Below we have been discussing whether or not dialog between Oneness Pentecostals and Trinitarians can be profitable. One commenter argued that Trinitarians are committed to the evolution of apostolic doctrine in the early church rather than the position of Sola Scriptura. This statement seemed odd to me. Let me explain why.
I know that the Reformers argued against Rome that the Scriptures are the only infallible ecclesiastical authority ( = therefore, not the Pope nor the Creeds). I have always struggled with this assertion. The canon of Scripture was not established either (a) by the apostles nor (b) by the texts we now call “Scripture”. Therefore, it seems to me, that to be logically consistent we would need the canonical list to be found within the canon itself.
Our canon is either (1) the decision of the early church or (2) using Protestant language a “discovery” of the early church. Either way we have a canon settled ecclesiastically. I am not saying this should lead to the kind of skepticism exhibited by folk like Bart D. Ehrman who suggest the canon was the aftermath of political debate since we see a core evolving very early (e.g. the four gospels and the Pauline corpus circled as units very early). I am saying that the formation of the canon was a Pneumatological endeavor. It was the doctrinal consideration of the church. It was an evolution based on the “rule of faith” which is the apostolic teaching passed along by early orthodox Christians from one generation to another which we find preserved in text in those books we now call “the canon”.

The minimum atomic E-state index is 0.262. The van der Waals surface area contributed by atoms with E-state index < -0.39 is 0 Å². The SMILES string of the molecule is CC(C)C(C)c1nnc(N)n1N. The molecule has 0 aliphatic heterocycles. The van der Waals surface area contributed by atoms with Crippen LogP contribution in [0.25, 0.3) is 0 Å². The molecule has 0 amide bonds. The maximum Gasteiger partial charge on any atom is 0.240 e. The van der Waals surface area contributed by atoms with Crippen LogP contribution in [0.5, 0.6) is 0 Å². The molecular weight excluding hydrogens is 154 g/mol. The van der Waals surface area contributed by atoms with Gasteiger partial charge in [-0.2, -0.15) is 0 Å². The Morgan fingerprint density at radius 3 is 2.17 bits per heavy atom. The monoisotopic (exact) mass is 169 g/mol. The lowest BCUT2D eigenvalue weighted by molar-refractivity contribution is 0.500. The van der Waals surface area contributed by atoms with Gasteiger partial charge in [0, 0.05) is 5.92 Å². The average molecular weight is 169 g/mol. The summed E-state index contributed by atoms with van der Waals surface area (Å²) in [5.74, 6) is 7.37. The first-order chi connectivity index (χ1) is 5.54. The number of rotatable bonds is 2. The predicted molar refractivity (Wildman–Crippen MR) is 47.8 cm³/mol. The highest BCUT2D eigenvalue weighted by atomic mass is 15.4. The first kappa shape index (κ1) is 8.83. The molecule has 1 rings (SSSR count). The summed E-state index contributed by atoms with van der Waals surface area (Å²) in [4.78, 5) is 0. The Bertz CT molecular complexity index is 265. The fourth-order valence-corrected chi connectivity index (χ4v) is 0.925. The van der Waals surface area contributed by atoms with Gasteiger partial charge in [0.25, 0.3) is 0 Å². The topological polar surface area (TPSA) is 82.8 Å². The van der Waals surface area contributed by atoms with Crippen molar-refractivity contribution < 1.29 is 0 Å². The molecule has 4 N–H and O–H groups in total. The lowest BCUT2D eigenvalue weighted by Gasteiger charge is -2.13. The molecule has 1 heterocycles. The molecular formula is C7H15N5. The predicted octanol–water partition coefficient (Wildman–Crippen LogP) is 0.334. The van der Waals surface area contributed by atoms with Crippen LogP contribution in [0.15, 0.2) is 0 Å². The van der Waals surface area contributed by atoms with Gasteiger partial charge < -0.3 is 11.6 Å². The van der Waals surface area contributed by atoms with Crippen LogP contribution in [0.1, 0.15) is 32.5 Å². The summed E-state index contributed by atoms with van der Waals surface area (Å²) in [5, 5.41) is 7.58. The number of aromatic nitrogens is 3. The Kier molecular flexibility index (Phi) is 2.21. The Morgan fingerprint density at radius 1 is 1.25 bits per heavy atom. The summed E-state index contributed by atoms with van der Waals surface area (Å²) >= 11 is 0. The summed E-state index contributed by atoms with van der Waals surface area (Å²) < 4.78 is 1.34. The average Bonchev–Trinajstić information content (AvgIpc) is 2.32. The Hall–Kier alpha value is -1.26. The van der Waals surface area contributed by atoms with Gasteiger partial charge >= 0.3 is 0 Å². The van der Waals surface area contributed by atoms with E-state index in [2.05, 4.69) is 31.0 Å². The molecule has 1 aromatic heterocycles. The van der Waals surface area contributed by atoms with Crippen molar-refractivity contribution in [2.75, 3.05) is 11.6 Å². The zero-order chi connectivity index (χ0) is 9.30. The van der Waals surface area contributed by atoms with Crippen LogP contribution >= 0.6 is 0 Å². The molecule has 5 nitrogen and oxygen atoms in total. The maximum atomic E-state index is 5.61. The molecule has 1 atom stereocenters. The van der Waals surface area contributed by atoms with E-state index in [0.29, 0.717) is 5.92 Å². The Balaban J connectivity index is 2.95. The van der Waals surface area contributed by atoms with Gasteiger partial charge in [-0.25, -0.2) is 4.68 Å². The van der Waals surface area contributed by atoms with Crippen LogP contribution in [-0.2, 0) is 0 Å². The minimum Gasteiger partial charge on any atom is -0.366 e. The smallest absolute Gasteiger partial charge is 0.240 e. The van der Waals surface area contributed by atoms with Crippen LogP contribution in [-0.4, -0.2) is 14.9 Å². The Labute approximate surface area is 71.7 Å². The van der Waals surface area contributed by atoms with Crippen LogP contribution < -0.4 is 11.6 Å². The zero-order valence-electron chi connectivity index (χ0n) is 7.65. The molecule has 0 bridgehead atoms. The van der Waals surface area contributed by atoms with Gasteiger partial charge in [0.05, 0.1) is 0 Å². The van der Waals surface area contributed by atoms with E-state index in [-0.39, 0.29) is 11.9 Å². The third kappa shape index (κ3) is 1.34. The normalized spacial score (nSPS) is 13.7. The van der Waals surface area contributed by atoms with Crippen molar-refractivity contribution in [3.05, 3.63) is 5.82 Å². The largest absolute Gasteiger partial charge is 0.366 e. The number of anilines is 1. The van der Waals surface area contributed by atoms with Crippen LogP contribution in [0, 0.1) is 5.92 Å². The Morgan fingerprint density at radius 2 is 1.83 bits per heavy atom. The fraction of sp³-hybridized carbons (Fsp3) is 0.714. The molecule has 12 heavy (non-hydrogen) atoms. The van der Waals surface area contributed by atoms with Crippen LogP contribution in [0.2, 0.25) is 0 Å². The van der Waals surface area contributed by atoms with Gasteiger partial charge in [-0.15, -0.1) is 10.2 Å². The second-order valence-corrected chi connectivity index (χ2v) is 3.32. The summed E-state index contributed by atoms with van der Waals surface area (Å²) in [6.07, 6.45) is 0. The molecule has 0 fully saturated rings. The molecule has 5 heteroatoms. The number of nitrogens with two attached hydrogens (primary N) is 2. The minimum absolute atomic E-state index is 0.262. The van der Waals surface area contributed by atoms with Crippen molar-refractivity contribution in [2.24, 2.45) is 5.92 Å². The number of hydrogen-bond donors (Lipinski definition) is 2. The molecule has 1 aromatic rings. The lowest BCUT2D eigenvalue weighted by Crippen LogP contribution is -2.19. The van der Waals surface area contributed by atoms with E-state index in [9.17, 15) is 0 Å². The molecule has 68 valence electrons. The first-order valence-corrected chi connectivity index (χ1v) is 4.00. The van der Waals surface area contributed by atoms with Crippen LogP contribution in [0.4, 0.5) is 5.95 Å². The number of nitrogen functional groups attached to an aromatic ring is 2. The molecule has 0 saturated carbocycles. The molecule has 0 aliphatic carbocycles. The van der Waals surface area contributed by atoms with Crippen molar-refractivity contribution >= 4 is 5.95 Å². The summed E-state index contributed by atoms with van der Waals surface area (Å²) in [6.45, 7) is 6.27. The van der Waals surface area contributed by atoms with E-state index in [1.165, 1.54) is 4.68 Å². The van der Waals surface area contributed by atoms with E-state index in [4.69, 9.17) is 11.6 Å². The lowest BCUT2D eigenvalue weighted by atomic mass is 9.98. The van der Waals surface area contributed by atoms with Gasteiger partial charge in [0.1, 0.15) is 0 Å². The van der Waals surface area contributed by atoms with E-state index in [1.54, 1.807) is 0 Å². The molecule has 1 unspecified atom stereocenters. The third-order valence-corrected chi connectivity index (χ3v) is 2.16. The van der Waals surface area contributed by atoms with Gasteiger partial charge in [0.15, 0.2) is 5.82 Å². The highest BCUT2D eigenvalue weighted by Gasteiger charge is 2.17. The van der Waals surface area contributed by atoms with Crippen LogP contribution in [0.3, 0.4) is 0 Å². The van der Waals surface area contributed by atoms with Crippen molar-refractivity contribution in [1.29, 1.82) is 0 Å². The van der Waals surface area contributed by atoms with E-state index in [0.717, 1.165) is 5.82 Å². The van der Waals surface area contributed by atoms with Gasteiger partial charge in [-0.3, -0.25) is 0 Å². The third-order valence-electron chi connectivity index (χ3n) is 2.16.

I say that to say this: we cannot dismiss things like (a) some sort of apostolic succession to orthodox bishops like Polycarp or Irenaeus, (2) a rule of faith that was available through this succession orally that preserved the core of the faith even when no canon was available, and (2) a high Pneumatology that suggest that we can trust the canon’s fidelity because we trust that the Holy Spirit would “lead you into all truth”. This means that forming orthodoxy on the basis of Scripture alone void of any tradition seems impossible to me since we would not have Scripture without the assistance of tradition!
To return to the discussion with my Oneness friends. I know you reject the doctrine of the Trinity because you think it was developed by the early church and because it is not “in Scripture”. I disagree that it is not in Scripture. I think the principle doctrine is there and the Creeds give us the best language for formulating the Scriptural data. That being said how can you appeal to the canon which formed in a very similar way to the doctrine of the Trinity? It is very ironic to me that the great Bishop Athanasius of Alexander, a champion of the Nicene Creed, is the first one to circulate in written form the twenty-seven books of the New Testament that we call authoritative today. How can he be seen as corrupt in his defense of an orthodox doctrine of God that argued to be in line with the tradition passed from the apostles yet there be no doubt he got this canon thing correctly? That seems a bit misguided to me. Did the Holy Spirit guide the church to correctly understand those doctrines that were essential to her being such as the doctrine of God and the doctrine of Scripture or not?
See also: A Catholic critique of Sola Scriptura.